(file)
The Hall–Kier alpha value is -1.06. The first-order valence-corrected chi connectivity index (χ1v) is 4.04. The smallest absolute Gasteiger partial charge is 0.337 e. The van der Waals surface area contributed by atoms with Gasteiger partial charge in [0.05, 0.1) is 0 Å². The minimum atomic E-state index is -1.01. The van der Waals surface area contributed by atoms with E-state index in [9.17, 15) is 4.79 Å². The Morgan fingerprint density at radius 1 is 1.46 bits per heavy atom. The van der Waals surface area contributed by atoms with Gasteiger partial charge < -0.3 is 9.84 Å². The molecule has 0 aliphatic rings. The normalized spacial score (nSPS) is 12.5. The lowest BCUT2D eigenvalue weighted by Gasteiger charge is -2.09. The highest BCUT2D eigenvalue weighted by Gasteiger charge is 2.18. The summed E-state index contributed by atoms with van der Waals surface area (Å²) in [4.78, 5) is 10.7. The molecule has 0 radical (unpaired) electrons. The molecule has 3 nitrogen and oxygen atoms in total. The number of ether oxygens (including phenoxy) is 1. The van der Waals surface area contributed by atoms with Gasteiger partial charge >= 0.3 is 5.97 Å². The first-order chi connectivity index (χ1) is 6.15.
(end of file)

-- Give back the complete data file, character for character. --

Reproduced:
The Hall–Kier alpha value is -1.06. The first-order valence-corrected chi connectivity index (χ1v) is 4.04. The smallest absolute Gasteiger partial charge is 0.337 e. The van der Waals surface area contributed by atoms with Gasteiger partial charge in [0.05, 0.1) is 0 Å². The minimum atomic E-state index is -1.01. The van der Waals surface area contributed by atoms with E-state index in [9.17, 15) is 4.79 Å². The Morgan fingerprint density at radius 1 is 1.46 bits per heavy atom. The van der Waals surface area contributed by atoms with Gasteiger partial charge < -0.3 is 9.84 Å². The molecule has 0 aliphatic rings. The normalized spacial score (nSPS) is 12.5. The lowest BCUT2D eigenvalue weighted by Gasteiger charge is -2.09. The highest BCUT2D eigenvalue weighted by Gasteiger charge is 2.18. The summed E-state index contributed by atoms with van der Waals surface area (Å²) in [4.78, 5) is 10.7. The molecule has 0 radical (unpaired) electrons. The molecule has 3 nitrogen and oxygen atoms in total. The number of ether oxygens (including phenoxy) is 1. The van der Waals surface area contributed by atoms with Gasteiger partial charge >= 0.3 is 5.97 Å². The first-order chi connectivity index (χ1) is 6.15.